You can configure it using xinput.
This is always what I've done. it works a peach for every trackman I've ever used. It's the last, simplest step from the official ubuntu page.
#!/bin/bash xinput set-button-map "Logitech USB Trackball" 1 2 3 4 5 6 7 8 9 xinput set-int-prop "Logitech USB Trackball" "Evdev Wheel Emulation Button" 8 8 xinput set-int-prop "Logitech USB Trackball" "Evdev Wheel Emulation" 8 1 xinput set-int-prop "Logitech USB Trackball" "Evdev Wheel Emulation Axes" 8 6 7 4 5 xinput set-int-prop "Logitech USB Trackball" "Evdev Wheel Emulation X Axis" 8 6 xinput set-int-prop "Logitech USB Trackball" "Evdev Drag Lock Buttons" 8 9` chmod +x ~/trackman.sh
then, whenever you login (or in a startup script),
Done. This tiny little scripts works much, much better than the official ~60mb windows installer IMHO :)
i've got that configuration and it worked very well until i upgraded to Debian Stretch.... and what's happens ? 'evdev' is not used anymore; because 'libinput' replaced it.
Check the lib used :
xinput list-props "Logitech USB Trackball"
If you find many props starts with 'Evdev', forget my comment, ELSE if it starts with 'libinput', this line could do the thing :
xinput set-prop "Logitech USB Trackball" "libinput Button Scrolling Button" 8
Too, i recommend THIS for confort :
# Enable middle button (on 9) and disable all useless and conflicting buttons and others. xmodmap -quiet -e "pointer = 1 0 3 4 5 6 7 0 2 0 0 0"
( And NOT THIS :
xmodmap -quiet -e "pointer = 1 0 3 4 5 6 7 8 2 10 11 12" which only says to use middle button (2) instead of Browser Next (9). You need to say to use only scrolling - then nothing - when you click on Browser Prev (8) )
RECAP So, with these modifications, you've got a ball and 4 usable buttons (1-BIG 2-small 3-small 4-BIG) on the trackball.
- A ball -> mouse move + mouse scroll if you press button 2.
- Button 1 -> classic left button
- Button 2 -> Press it to scroll with the ball
- Button 3 -> middle button (usefull to copy selection in linux)
- Button 4 -> classic right button
The way you're doing this isn't quite correct. .bashrc is executed when you start bash shell. Unless you're only using it from within a terminal emulator running within an X session, it will give you errors each time you log in or open a new terminal.
You may want to look at the solution I provided here
I tested this in 11.10 and it works very nicely. This selection is from "Ubuntuwiki"
Avoid using Hal for this release because it has known issues. Put the following into terminal, using gedit:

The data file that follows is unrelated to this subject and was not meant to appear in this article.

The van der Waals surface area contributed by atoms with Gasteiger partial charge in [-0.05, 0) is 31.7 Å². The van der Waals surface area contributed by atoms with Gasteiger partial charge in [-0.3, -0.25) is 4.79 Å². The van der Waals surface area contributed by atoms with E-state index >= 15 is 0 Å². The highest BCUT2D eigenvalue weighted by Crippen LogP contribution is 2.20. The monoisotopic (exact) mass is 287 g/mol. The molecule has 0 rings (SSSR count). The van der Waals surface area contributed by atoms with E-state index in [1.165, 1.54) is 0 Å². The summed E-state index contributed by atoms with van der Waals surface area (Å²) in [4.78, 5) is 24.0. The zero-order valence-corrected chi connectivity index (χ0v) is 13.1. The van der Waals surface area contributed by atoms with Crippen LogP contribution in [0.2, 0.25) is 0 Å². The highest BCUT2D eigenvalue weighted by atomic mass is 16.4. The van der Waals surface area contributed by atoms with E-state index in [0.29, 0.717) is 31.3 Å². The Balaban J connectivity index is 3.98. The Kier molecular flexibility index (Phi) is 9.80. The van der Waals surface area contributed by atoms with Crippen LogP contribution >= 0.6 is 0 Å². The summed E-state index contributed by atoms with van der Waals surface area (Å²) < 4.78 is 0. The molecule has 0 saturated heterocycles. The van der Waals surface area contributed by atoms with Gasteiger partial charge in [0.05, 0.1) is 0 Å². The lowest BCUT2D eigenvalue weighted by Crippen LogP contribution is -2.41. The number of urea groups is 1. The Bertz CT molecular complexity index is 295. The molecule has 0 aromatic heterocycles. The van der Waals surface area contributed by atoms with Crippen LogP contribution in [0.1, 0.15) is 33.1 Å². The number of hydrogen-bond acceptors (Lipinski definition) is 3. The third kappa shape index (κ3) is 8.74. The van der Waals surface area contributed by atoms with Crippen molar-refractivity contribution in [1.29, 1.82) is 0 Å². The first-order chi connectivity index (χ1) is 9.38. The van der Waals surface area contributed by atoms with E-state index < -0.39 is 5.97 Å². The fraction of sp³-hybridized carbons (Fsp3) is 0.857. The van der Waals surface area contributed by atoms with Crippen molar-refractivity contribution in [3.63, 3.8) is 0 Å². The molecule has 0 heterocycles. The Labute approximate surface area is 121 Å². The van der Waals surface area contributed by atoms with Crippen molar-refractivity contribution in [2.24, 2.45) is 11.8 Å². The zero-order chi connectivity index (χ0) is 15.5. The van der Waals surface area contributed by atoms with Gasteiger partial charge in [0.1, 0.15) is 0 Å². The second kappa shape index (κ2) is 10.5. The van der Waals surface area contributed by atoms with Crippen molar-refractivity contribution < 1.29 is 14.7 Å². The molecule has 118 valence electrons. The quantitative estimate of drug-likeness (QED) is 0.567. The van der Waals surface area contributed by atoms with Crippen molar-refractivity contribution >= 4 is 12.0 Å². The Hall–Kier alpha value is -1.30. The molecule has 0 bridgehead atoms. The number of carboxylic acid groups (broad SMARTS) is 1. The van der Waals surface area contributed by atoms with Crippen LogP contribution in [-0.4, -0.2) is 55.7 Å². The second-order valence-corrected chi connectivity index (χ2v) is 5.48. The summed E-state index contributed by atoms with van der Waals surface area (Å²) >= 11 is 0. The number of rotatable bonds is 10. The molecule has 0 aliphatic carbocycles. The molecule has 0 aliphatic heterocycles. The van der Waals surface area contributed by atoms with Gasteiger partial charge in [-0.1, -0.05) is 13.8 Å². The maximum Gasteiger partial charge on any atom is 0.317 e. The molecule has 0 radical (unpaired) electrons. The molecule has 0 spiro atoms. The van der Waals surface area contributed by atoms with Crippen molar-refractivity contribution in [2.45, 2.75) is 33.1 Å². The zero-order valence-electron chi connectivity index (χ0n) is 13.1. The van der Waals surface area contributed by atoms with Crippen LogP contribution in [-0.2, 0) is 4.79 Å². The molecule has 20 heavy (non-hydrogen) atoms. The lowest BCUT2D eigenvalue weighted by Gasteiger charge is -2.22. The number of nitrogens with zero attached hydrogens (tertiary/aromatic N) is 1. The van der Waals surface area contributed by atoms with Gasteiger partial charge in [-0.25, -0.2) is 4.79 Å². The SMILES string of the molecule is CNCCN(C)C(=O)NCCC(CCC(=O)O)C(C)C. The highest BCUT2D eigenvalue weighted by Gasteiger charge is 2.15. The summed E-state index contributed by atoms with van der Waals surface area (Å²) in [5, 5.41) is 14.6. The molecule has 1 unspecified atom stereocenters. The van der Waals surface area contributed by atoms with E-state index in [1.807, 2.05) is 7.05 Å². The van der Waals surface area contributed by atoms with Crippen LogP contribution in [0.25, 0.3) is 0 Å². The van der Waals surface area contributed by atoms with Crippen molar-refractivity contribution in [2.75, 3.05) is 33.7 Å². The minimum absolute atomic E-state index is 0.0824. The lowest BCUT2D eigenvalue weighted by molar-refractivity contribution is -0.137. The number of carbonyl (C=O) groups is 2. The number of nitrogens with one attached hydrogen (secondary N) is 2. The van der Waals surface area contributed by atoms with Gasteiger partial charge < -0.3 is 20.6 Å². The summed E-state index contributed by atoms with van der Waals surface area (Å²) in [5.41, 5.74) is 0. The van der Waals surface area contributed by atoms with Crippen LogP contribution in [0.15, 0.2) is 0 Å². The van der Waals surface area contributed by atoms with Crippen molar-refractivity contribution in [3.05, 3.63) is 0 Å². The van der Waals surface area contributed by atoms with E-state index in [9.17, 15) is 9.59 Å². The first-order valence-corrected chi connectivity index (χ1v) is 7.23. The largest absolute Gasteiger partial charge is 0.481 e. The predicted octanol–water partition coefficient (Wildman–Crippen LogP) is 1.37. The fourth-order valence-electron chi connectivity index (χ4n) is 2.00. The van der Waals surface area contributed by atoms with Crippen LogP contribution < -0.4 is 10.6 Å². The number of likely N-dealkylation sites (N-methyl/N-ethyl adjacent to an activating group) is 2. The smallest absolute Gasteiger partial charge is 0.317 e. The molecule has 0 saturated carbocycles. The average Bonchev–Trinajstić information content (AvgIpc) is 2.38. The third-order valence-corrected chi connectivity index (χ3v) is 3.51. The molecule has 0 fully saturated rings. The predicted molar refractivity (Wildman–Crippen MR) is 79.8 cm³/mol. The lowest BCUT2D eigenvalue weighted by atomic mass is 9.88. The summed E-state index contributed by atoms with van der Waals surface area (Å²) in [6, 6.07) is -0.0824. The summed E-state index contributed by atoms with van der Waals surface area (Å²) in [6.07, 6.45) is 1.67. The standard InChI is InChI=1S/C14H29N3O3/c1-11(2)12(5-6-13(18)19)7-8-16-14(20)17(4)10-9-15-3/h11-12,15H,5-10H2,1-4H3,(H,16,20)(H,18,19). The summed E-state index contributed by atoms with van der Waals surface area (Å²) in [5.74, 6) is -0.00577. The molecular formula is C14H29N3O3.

$HOME/bin/trackball.sh using this command:
Then paste this into the file:
#!/bin/bash dev="Logitech USB Trackball" we="Evdev Wheel Emulation" xinput set-int-prop "$dev" "$we Button" 8 8 xinput set-int-prop "$dev" "$we" 8 1 # xinput set-int-prop "$dev" "$we" 8 1 # xinput set-int-prop "$dev" "$we Button" 8 9 # xinput set-int-prop "$dev" "$we X Axis" 8 6 7 # xinput set-int-prop "$dev" "$we Y Axis" 8 4 5 # xinput set-int-prop "$dev" "Drag Lock Buttons" 8 8
Make sure trackball.sh begins with
Make the script executable by running this:
chmod +x $HOME/bin/trackball.sh`
Add the following lines to
and put this in the file even if it is empty:
xmodmap $HOME/.Xmodmap > /dev/null 2>&1 $HOME/bin/trackball.sh
Edit $HOME/.Xmodmap using:
pointer = 1 8 3 4 5 6 7 9
Log out and back in and viola!
If your mouse is connected with a PS/2 -> USB adapter, you could try out the command
For me it showed, among other things, that there is a
Bus 001 Device 018: ID 04d9:1400 Holtek Semiconductor, Inc. PS/2 keyboard + mouse controller
The first part of the USB identity code (04d9) identifies the manufacturer, and the second the product.
Now you can use that information to discover the identities of devices connected to that adapter by typing
xinput list --long | grep 04d9
What I got was
↳ HID 04d9:1400 id=9 [slave pointer (2)]
↳ HID 04d9:1400 id=8 [slave keyboard (3)]
I have no keyboard attached to the adapter, but there is my old trackball mouse, Logitech TrackMan Marble FX.
So I wanted to know more about the device identified above as id=9, and I used xinput command to get what I wanted:
xinput list-props 9
The first line of the listing was
Device 'HID 04d9:1400':
The listing also shows the properties of the device, and I used those to build commands needed for modifying those properties. What I ended with was two commands:
xinput set-int-prop "pointer:HID 04d9:1400" "Evdev Wheel Emulation Button" 8 3 xinput set-int-prop "pointer:HID 04d9:1400" "Evdev Wheel Emulation" 8 1
The first line turns Button 3 of the TrackMan mouse into a Wheel emulation button. (Button 4 a.k.a. "8" does not seem to work at all). "Pointer" in the commands refers to the mouse and prevents confusing things with "keyboard" that could be attached to the same adapter (not in my system).